Lithium, Abilify, Geodon, Lamictal??? Thoughts please.

Discussion in 'General Parenting' started by tictoc, Jun 9, 2010.

  1. tictoc

    tictoc New Member

    Hi all,
    I've posted a bit in the past month about difficult child's latest mood cyclying...In the past 6 weeks, he has had two hypomanic periods and a lot of depression, with maybe two good days. We have switched from Trileptal to Depakote ER. Thus far, Depakote isn't working out so well. difficult child has been nauseas off and on for about 3 weeks. So....

    Today husband and I met with the neuropsychologist as a prelude to our appointment with the psychiatrist on Friday. We went without difficult child so we could lay out everything that has happened and get the neuropsychologist's opinion on all of our medication options. We discussed Lithium, Abilify, Geodon, and Lamictal as possible next options, if the psychiatrist wants us to stop Depakote.

    husband still has reservations about antipsychotics and I have reservations about Lithium. We discussed Lamictal in particular because difficult child generally seems depressed.

    I would appreciate any thoughts you might have.
  2. crazymama30

    crazymama30 Active Member

    I think my opinion is that each medications acts differently with each person. I know for my difficult child abilify and lamictal are a godsend, but for husband it is abilify and tegretol. I myself would try to avoid lithium as it has such a bad side effect profile.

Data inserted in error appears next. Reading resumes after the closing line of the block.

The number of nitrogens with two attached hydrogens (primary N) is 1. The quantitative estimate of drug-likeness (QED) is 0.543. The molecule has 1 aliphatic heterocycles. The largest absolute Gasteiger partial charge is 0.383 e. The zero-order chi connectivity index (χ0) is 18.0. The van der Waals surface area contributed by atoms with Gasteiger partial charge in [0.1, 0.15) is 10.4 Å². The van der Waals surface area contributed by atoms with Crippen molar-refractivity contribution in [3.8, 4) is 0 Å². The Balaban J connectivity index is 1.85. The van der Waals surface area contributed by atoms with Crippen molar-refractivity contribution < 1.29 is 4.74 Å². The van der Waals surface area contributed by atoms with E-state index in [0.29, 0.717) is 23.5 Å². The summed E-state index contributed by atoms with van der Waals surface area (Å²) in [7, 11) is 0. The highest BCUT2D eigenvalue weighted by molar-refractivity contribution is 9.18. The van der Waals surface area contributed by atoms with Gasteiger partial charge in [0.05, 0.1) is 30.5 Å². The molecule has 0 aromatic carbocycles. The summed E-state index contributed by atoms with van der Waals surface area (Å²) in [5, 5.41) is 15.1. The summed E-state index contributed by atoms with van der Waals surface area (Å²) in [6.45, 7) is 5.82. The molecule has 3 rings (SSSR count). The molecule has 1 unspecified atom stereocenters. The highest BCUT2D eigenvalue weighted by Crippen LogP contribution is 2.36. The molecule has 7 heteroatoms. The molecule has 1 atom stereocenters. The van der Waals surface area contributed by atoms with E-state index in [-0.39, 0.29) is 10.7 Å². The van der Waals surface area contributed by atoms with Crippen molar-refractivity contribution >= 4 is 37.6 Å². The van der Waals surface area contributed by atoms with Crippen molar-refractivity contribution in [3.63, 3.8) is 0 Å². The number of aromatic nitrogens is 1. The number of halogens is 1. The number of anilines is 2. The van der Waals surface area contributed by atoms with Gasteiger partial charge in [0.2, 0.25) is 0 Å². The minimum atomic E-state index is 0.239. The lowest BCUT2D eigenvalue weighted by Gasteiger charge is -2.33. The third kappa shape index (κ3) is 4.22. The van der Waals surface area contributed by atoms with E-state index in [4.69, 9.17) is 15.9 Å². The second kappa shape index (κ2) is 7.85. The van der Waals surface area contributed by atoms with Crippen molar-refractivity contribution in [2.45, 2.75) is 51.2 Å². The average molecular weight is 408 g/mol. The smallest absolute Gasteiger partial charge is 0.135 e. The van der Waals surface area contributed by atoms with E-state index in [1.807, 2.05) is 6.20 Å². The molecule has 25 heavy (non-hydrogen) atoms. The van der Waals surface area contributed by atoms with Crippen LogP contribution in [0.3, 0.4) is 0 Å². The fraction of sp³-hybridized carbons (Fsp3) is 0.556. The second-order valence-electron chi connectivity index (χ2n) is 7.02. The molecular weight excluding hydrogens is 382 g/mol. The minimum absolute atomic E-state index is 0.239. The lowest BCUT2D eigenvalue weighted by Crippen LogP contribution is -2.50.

The one thing I would say is to try one medication at a time, and trial it for a few weeks before you decide if you like it (way longer for lamictal). If you try more than one at a time and have a bad reaction it is all guessing to figure out which medication did it.
  3. ML

    ML Guest

    No experience with these medications but wanted to wish you good luck in finding the right ones for him.
  4. smallworld

    smallworld Moderator

    My three kids lie on the depressive end of the mood spectrum. We try to stay away or minimize exposure to antipsychotics (my two younger children are on tiny doses of APs). All three kids have had positive results with Lamictal, and the girls are still taking it. My son J was weaned while in Residential Treatment Center (RTC) because he is engaged in an intensive therapeutic program where the focus is coping skills rather than medications.

    The problem with Lamictal is that you need to start low and go slow to avoid the risk of a serious rash so it takes a while to get to a therapeutic dose. We did the titration even slower than the manufacturer recommended because we were dealing with children rather than adults. We started at 12.5 mg and increased in 12.5 mg every two weeks. With this scheduled, my children had absolutely no side effects.

    Good luck with your decision.
  5. susiestar

    susiestar Roll With It

    Every person reacts differently to every medication. I had no problem with having Wiz try lithium. While it does have substantial side effects that are possible, it is also the medication that is effective on the most patients with bipolar according to several studies our psychiatrist and pharmacist gave us (about 8 yrs ago). the side effects are very well known so they are easy to spot. Newer medications are not as well known. There is a greater chance that some so far unknown side effect will show up and be dangerous as you use the newer medications. For us it was a moot point because no mood stabilizer ever made a difference wtih my difficult child. from what I have read Lithium is still considered the gold standard for bipolar treatment.